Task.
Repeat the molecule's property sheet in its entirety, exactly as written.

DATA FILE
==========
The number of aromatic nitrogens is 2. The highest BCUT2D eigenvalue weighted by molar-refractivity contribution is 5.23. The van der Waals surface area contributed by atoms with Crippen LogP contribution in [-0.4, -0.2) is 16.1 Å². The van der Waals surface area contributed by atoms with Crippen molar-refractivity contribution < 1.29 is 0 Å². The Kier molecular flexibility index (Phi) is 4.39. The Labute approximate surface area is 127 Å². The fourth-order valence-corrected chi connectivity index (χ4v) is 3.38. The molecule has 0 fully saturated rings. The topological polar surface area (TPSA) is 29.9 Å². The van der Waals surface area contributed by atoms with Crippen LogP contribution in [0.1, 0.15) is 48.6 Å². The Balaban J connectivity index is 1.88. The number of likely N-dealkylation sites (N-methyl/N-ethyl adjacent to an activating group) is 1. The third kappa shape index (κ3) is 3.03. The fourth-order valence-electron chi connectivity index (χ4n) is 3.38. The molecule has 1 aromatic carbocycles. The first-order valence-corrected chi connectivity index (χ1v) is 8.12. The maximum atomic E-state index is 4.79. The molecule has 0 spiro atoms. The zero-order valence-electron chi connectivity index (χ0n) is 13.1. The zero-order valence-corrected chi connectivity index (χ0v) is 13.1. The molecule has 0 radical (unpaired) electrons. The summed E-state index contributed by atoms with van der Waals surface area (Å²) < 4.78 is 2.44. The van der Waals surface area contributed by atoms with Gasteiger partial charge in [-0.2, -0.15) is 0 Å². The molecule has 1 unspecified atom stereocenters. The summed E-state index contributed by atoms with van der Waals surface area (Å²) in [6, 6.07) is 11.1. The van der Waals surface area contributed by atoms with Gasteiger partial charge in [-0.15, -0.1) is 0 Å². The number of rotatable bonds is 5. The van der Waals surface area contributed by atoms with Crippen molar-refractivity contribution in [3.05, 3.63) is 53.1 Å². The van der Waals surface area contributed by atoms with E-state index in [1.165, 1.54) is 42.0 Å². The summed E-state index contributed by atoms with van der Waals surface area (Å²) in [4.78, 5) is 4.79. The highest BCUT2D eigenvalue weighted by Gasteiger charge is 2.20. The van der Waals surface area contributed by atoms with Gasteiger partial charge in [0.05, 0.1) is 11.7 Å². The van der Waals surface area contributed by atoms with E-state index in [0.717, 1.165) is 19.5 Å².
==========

The number of aromatic nitrogens is 2. The highest BCUT2D eigenvalue weighted by molar-refractivity contribution is 5.23. The van der Waals surface area contributed by atoms with Crippen LogP contribution in [-0.4, -0.2) is 16.1 Å². The van der Waals surface area contributed by atoms with Crippen molar-refractivity contribution < 1.29 is 0 Å². The Kier molecular flexibility index (Phi) is 4.39. The Labute approximate surface area is 127 Å². The fourth-order valence-corrected chi connectivity index (χ4v) is 3.38. The molecule has 0 fully saturated rings. The topological polar surface area (TPSA) is 29.9 Å². The van der Waals surface area contributed by atoms with Crippen LogP contribution in [0.1, 0.15) is 48.6 Å². The Balaban J connectivity index is 1.88. The number of likely N-dealkylation sites (N-methyl/N-ethyl adjacent to an activating group) is 1. The third kappa shape index (κ3) is 3.03. The fourth-order valence-electron chi connectivity index (χ4n) is 3.38. The molecule has 1 aromatic carbocycles. The first-order valence-corrected chi connectivity index (χ1v) is 8.12. The maximum atomic E-state index is 4.79. The molecule has 0 spiro atoms. The zero-order valence-electron chi connectivity index (χ0n) is 13.1. The zero-order valence-corrected chi connectivity index (χ0v) is 13.1. The molecule has 0 radical (unpaired) electrons. The summed E-state index contributed by atoms with van der Waals surface area (Å²) < 4.78 is 2.44. The van der Waals surface area contributed by atoms with Gasteiger partial charge in [-0.2, -0.15) is 0 Å². The molecule has 1 unspecified atom stereocenters. The summed E-state index contributed by atoms with van der Waals surface area (Å²) in [6, 6.07) is 11.1. The van der Waals surface area contributed by atoms with Gasteiger partial charge in [-0.15, -0.1) is 0 Å². The number of rotatable bonds is 5. The van der Waals surface area contributed by atoms with Crippen molar-refractivity contribution in [3.05, 3.63) is 53.1 Å². The van der Waals surface area contributed by atoms with E-state index in [1.165, 1.54) is 42.0 Å². The summed E-state index contributed by atoms with van der Waals surface area (Å²) in [4.78, 5) is 4.79. The highest BCUT2D eigenvalue weighted by Gasteiger charge is 2.20. The van der Waals surface area contributed by atoms with Gasteiger partial charge in [0.05, 0.1) is 11.7 Å². The van der Waals surface area contributed by atoms with E-state index in [0.717, 1.165) is 19.5 Å².